I don’t run.
People know this about me only too well. Marathons frighten me, jogging makes me reach for the guardrail within 20 seconds and even brisk walking beyond 30 minutes makes my heart believe it will stop pumping blood on any given day. So, obviously, jumping over hurdles doesn’t figure anywhere on this list.
Dramatics aside, I mean to say I’ve never jumped over an actual, physical hurdle.
But, visual ones? Metaphorical ones? Oh, those I’ve tackled in plenty. To explain exactly how I come to terms with the fear and the anxiety that accompanies these things, I’m going to talk about something that happened this past week.
Remember the change I spoke about in my last post? Well, in case you didn’t know it yet, I’ve successfully moved my parenting blog from Blogger to self-hosted WordPress.
Big deal, you think. What’s so frightening about that?
Here are the various things that you lose/could lose when you move from a blogging space that you’ve occupied for 9 years.
I had crossed 200,000 page views on my blog when it was hosted on Blogger over a period of 9 years. When I moved to self-hosted last week, I started with the grand total of zero. That’s right. I started over from scratch.
Why is that a hurdle, you think? Well, page views are a good indicator of how Google will index your blog. The better the page views and the higher the engagement on the blog, the higher up on search results you’ll appear. Again, the only reason this is necessarily important is because for me, blogging is also a source of income in addition to being a personal, favourite way of life.
How I handled it: I told myself it’s a fresh start. Freshness is a novel process and exciting by itself. Nothing else can quite give you that high (except maybe 300,000 page views. I kid, of course). Take the step with energy and passion and this hurdle is easy to get past.
Followers and Subscribers:
Since most of my subscribers were following my blog through the original RSS feed on my blogger site, I believe I have to start over from scratch here as well. Risky? Perhaps.
How I handled it: I told myself that if I write good content and believe earnestly in the power of the content, people will come back to read what I share and subscribe anew. It doesn’t actually solve the problem, if you notice, but it does reduce the stress on me, which is infinitely more valuable in the long run.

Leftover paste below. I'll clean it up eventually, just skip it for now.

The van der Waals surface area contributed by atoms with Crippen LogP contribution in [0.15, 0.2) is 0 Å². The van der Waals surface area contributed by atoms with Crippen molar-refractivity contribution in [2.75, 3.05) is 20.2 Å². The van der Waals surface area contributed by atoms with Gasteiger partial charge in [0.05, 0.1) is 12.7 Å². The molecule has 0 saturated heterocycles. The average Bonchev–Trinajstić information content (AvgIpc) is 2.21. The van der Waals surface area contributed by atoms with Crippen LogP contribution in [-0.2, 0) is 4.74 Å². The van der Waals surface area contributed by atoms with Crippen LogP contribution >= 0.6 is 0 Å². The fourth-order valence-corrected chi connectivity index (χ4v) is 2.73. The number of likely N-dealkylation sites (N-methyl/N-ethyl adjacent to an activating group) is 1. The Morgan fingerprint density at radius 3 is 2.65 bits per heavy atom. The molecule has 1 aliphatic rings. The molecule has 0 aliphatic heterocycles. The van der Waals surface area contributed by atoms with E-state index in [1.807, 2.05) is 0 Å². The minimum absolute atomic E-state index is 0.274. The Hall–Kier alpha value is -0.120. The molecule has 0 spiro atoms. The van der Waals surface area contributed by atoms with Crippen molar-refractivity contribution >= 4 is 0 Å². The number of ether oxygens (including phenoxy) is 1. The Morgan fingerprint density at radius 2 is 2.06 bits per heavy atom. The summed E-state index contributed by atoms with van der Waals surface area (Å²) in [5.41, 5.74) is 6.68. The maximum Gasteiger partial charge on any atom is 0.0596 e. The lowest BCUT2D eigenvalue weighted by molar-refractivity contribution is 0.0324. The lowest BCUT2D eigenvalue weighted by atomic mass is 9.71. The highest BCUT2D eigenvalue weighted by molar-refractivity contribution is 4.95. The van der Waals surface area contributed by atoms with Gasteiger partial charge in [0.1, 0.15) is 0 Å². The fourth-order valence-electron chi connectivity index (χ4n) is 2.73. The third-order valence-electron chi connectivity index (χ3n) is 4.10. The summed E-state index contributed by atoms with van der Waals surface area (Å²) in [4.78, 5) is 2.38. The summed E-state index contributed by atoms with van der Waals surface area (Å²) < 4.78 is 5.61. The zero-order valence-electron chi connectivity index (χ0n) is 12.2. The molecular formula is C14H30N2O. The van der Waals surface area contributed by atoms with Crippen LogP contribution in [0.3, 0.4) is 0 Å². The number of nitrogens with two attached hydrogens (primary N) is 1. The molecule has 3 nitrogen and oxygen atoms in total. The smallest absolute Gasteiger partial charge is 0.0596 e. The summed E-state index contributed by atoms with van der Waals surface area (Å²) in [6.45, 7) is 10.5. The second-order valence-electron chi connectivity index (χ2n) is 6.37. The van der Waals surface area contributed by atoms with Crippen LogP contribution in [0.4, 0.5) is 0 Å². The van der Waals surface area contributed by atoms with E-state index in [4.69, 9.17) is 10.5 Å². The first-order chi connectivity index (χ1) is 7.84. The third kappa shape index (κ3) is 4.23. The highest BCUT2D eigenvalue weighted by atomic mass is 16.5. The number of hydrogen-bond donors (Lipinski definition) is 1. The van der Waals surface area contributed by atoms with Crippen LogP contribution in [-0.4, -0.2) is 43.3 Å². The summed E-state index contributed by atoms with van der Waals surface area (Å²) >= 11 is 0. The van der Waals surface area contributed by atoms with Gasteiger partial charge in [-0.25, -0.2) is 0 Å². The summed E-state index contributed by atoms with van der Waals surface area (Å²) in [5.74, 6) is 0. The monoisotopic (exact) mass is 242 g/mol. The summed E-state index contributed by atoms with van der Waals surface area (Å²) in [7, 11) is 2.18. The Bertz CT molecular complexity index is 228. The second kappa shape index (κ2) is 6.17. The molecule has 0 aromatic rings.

Social media share counts
I remember writing a post in February, 2015, on how I survived depression and bipolar disorder and came out stronger. In the space of one month, the post had crossed over 1,100 shares on Facebook and it’s the closest I’ve come to ever going viral, as people call it.
In late March 2015, I switched to a custom domain and noticed that I’d lost all the social media counts on my posts. But re-sharing the post with the new URL still resonated among so many people that the share counter began to climb again. I don’t remember how many it garnered this time around, though.
Last week, the switch to self-hosted did the same thing. So, for the third time I lost my social media share count on a post that mattered to me.
How I handled it: I let it go. It can be constantly exhausting if you obsess over numbers and stats but if you shift your focus to the now and look at the road ahead instead of what lay behind you, the scope for improvement is much higher and more rewarding.
Your new blog:
On Thursday, August 25th, I launched the new blog and sent it out into the world to be seen by friends and family alike.
On Friday, August 26th, I got a notification that the blog had been deleted.
Yes, the new blog. It had disappeared; vanished into the vast world of cyberspace, without a trace! A complex piece of code for a particular plugin went wrong and resulted in the blog’s deletion.
My friend worked overtime to help restore the blog and retrieve whatever he could to get it back and up running.
I’ll be frank. I actually cried a bit, for about two minutes.
Okay, to be honest, this doesn’t always happen but it’s a very real possibility. So what did I do?
How I jumped over this hurdle: I took a deep breath and told my husband. He looked at me calmly and said two things:
“First, relax. Maybe it’s not all gone. There must be something that you can recover.
Second, even if it’s gone, you can write it again, can you not? You’re still here.”
Taking this in the best way possible, I checked and realised that I hadn’t deleted my Blogger blog. So all the posts written there were still intact. I’d just have to migrate it all over. Vishal stepped in and helped me move everything once again.
But I had lost the new post, the one with the announcement and the giveaway. Fortunately though, by a sheer stroke of luck, I had written that draft as a backup on this blog, so I could transfer it to the new blog and work on adding all the images once again.
Over the next 3 hours, I watched my blog take shape again and felt a curious sense of achievement. It wasn’t so much the blog coming back online as much as it was the way I had bounced back after a seeming disaster.
So, remember, hurdles always exist. They never really go away. What matters more, though, is how you respond to them, grow from the experience and learn how to tackle each new hurdle as it appears on the horizon.